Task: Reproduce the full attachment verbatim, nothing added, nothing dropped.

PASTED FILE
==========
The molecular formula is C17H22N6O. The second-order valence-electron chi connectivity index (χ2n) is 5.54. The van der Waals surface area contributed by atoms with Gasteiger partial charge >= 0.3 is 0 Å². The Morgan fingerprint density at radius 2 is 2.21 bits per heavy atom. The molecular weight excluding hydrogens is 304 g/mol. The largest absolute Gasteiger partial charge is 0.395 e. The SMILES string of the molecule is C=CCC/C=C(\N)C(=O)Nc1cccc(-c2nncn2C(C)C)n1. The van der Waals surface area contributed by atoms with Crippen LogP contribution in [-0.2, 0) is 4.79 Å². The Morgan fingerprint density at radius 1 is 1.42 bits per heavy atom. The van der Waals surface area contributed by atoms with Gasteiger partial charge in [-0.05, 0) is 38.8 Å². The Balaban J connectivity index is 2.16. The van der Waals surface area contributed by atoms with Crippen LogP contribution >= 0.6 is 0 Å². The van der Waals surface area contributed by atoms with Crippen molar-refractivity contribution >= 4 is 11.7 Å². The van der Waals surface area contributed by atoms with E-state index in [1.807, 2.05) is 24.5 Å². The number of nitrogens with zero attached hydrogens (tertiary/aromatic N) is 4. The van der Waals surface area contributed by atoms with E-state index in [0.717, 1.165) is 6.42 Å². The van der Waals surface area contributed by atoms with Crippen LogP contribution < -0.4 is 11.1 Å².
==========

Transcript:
The molecular formula is C17H22N6O. The second-order valence-electron chi connectivity index (χ2n) is 5.54. The van der Waals surface area contributed by atoms with Gasteiger partial charge >= 0.3 is 0 Å². The Morgan fingerprint density at radius 2 is 2.21 bits per heavy atom. The molecular weight excluding hydrogens is 304 g/mol. The largest absolute Gasteiger partial charge is 0.395 e. The SMILES string of the molecule is C=CCC/C=C(\N)C(=O)Nc1cccc(-c2nncn2C(C)C)n1. The van der Waals surface area contributed by atoms with Crippen LogP contribution in [-0.2, 0) is 4.79 Å². The Morgan fingerprint density at radius 1 is 1.42 bits per heavy atom. The van der Waals surface area contributed by atoms with Gasteiger partial charge in [-0.05, 0) is 38.8 Å². The Balaban J connectivity index is 2.16. The van der Waals surface area contributed by atoms with Crippen LogP contribution >= 0.6 is 0 Å². The van der Waals surface area contributed by atoms with Crippen molar-refractivity contribution >= 4 is 11.7 Å². The van der Waals surface area contributed by atoms with E-state index in [1.807, 2.05) is 24.5 Å². The number of nitrogens with zero attached hydrogens (tertiary/aromatic N) is 4. The van der Waals surface area contributed by atoms with E-state index in [0.717, 1.165) is 6.42 Å². The van der Waals surface area contributed by atoms with Crippen LogP contribution < -0.4 is 11.1 Å².